Penn & Teller: Bullshit!: Season 3, Episode 13

The Best (1 Aug. 2005)

TV Episode  |  TV-MA  |   |  Comedy, Documentary
7.3
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Penn and Teller take a look at our obsession with having the best of everything.

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Title: The Best (01 Aug 2005)

The Best (01 Aug 2005) on IMDb 7.3/10

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Michael Goudeau
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Penn and Teller take a look at our obsession with having the best of everything.

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best of | win | pda | nerd | gourmet | See All (7) »


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1 August 2005 (USA)  »

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Easily the most hilarious episode of the show (though you'd have to be a bit of a snob to enjoy it to the fullest)
4 May 2015 | by (Germany) – See all my reviews

Right, Penn & Teller are usually about picking out the BS and the BSters out, but on this season finale they are virtually turning the tables around, handing out some BS of their own. "The Best", as the title already says. The episode focuses on the general obsession with getting "The Best". Sure, who doesn't like good things? You'd have to be a monk or suffer from some other cerebral delusion if that wouldn't be the case. Question is: how many people can appreciate the best? Or, in another context, tell "The Best" from BS? We get a whole range of people, who take the concept of having and owning "The Best" there is, but since I don't care much about IPhones or technical trinkets, I'll focus on the part that I know a little about: the food. For one, we get some millionaire (cloth, body-language and language speak "new-money ", but the wallet says "rich person") at his caviar-breakfast. Indeed, it should break any gourmets heart to see him slurp $100 Dollar per spoon caviar straight from the tin, just like he would from a 99 cent can of tuna. Lesson: expensive caviar can be bought, taste or style cannot; it can only be acquired.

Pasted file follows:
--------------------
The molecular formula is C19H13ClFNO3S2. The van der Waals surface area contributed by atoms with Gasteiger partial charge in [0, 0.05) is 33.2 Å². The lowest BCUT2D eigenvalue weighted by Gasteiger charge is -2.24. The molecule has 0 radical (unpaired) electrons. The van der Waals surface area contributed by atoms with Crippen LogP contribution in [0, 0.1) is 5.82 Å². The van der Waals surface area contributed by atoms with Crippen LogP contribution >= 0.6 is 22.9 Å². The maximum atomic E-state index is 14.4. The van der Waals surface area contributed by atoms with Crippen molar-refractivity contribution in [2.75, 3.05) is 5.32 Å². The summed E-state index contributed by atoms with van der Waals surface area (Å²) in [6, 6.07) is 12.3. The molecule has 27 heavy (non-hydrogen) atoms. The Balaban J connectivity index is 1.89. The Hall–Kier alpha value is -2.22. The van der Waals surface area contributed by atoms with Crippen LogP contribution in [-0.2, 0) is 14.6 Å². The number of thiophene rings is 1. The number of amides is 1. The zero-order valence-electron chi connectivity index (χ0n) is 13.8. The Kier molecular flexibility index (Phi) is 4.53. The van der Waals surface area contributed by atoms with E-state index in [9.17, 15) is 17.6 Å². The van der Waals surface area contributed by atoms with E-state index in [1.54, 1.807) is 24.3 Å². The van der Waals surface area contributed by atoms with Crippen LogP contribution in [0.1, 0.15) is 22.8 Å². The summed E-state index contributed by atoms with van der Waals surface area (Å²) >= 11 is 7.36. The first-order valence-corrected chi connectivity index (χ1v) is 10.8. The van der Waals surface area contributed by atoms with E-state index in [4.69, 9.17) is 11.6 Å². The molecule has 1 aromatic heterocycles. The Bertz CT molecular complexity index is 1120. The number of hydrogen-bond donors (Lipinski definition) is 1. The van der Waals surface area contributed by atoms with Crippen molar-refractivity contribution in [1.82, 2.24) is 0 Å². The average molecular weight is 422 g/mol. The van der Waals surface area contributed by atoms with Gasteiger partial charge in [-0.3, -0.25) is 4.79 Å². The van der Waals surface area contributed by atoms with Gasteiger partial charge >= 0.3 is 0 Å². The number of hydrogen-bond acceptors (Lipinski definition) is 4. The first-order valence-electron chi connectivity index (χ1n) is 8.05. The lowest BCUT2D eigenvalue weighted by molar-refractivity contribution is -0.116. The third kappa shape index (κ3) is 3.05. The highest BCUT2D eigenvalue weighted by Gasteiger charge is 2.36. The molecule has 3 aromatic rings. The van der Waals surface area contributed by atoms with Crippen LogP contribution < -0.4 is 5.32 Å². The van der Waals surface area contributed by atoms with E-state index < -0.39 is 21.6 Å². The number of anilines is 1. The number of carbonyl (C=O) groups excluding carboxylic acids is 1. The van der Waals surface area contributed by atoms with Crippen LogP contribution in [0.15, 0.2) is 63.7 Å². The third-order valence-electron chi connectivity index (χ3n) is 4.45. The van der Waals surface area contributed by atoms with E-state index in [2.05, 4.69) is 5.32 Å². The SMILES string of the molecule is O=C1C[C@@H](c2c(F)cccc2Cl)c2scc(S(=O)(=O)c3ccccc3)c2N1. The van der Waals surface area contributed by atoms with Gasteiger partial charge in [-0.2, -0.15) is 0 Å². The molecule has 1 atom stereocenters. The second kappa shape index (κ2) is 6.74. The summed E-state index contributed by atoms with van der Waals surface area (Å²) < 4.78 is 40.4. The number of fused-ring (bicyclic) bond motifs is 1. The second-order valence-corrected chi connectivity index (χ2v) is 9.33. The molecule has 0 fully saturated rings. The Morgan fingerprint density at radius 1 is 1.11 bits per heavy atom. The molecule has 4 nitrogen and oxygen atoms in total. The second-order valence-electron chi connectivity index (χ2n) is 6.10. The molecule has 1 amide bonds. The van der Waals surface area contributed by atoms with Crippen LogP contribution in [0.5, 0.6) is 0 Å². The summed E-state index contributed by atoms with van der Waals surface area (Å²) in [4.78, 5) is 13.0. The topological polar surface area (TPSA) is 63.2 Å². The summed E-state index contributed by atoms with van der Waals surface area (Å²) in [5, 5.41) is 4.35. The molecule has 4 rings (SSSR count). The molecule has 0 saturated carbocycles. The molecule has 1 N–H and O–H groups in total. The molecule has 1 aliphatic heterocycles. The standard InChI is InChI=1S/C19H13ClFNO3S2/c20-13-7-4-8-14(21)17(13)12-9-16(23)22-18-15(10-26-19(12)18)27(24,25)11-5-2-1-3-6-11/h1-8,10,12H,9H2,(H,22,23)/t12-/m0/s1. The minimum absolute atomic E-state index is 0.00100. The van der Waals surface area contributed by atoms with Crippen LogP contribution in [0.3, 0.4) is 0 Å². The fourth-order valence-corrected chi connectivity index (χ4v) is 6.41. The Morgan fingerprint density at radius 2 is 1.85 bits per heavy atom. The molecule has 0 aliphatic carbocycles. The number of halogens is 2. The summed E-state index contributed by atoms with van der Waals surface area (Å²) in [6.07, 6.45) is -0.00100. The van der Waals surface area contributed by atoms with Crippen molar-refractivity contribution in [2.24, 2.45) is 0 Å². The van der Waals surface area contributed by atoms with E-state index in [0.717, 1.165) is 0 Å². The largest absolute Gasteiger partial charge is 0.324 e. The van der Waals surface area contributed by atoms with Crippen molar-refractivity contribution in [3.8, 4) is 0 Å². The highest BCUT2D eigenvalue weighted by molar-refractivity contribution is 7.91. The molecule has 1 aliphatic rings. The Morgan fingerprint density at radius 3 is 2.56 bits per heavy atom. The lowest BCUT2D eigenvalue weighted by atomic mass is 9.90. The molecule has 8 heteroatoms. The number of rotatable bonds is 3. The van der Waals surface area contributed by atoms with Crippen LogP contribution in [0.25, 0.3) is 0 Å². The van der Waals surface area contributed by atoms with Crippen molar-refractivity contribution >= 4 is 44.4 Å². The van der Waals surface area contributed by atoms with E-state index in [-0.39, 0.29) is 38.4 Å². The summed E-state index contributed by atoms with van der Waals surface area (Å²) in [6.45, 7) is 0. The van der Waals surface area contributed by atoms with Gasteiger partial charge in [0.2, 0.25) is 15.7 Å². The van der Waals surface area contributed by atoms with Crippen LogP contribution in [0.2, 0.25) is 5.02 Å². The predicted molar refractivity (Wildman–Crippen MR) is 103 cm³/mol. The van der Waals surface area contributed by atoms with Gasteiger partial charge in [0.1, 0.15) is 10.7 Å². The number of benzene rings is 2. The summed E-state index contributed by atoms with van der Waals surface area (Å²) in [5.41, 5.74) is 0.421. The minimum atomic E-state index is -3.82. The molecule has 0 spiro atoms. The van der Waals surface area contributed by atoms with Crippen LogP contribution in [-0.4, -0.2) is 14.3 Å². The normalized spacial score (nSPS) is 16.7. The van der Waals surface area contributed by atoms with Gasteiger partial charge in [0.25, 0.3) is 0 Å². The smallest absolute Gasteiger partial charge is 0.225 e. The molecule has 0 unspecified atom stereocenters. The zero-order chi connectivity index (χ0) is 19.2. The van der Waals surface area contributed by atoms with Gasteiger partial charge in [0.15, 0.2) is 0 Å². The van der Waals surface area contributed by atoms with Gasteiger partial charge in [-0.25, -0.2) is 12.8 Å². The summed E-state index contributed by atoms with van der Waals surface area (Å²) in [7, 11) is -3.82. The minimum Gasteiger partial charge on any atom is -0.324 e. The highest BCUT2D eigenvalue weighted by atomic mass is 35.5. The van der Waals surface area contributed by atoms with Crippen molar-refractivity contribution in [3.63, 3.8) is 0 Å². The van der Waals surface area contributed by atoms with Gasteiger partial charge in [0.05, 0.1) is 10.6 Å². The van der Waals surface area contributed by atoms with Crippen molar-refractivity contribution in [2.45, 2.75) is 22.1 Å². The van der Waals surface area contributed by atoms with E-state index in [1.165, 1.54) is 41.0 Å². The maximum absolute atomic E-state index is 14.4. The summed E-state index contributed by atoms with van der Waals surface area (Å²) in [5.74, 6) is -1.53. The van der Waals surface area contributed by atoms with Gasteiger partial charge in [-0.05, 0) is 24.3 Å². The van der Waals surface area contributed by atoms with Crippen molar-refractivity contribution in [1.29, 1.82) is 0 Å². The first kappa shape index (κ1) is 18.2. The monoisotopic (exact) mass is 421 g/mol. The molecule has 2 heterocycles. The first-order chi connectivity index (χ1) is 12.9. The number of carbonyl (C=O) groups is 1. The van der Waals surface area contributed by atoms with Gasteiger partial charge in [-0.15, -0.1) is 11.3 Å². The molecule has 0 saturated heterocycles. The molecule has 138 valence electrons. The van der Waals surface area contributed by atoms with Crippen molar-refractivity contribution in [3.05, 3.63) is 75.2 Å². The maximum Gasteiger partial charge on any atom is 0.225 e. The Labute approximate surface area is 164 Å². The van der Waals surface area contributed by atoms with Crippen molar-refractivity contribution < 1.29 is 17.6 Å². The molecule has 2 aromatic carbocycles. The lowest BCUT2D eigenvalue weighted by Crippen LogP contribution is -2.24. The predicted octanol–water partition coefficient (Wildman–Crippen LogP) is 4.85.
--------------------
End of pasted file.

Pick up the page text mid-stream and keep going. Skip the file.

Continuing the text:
Highlight of the show is the candid-camera-scene in a "fancy" restaurant. Like the old routine, where the "polite French waiter offers the American tourists dishwater instead of champagne, since they cannot taste the difference anyhow" (to which the tourists routinely reply "merci", since they don't speak the language). Only that the "tourists" aren't actors this time round. These self-proclaimed gourmets are served only the choicest foods and drink. Bruschetta, baked with fresh flour ground in Tuscany, 5-Star wine with an unctuous texture, a hint of liquorish and cassis, Belgian White Chocolate Mousse. The waiter (a damn fine actor, I might mention) lulls his prey in with words and foods that they've never heard of and places that they couldn't find without the help of Google Earth. Our connoisseurs gobble it up with a gusto, that almost has you believe that this meal is anything else but what it really is: the cheapest you'll find on the deepest rack of your local supermarkets (or, in some chases, petrol-stations). Stale, toasted bread, the alleged lobster is monk-fish, the mousse not mousse but Cool-Whip, plonk-wine at $1,99 a cork, and so on, and so forth.

A little mean-spirited, I agree. The show tries to downplay it with the psychological factor, that, if you expect "The Best", you'll probably taste "The Best", no matter what slob they may feed you. Of course, there is no argument that there are distinct differences between Japanese Kobe-beef and your store-bought steak, between fish-roe at the all-you-can-eat and Beluga caviar, Château Montelena Estate wine and a bottle of Wild Irish Rose, etc. But people also tend to forget that taste-buds are like muscles: they need to be trained, educated and refined to function at "their best". Still, I'm not ashamed to admit, that there was more than just a little Schadenfreude involved, when we try to imagine how in the future, some of the unwilling participants here will probably be served choicest Ravioli (no doubt prepared by Chef Boyardee himself) and 5-star wines, grown in the outskirts of Washington - much to the mocking delight of their friends.

9/10


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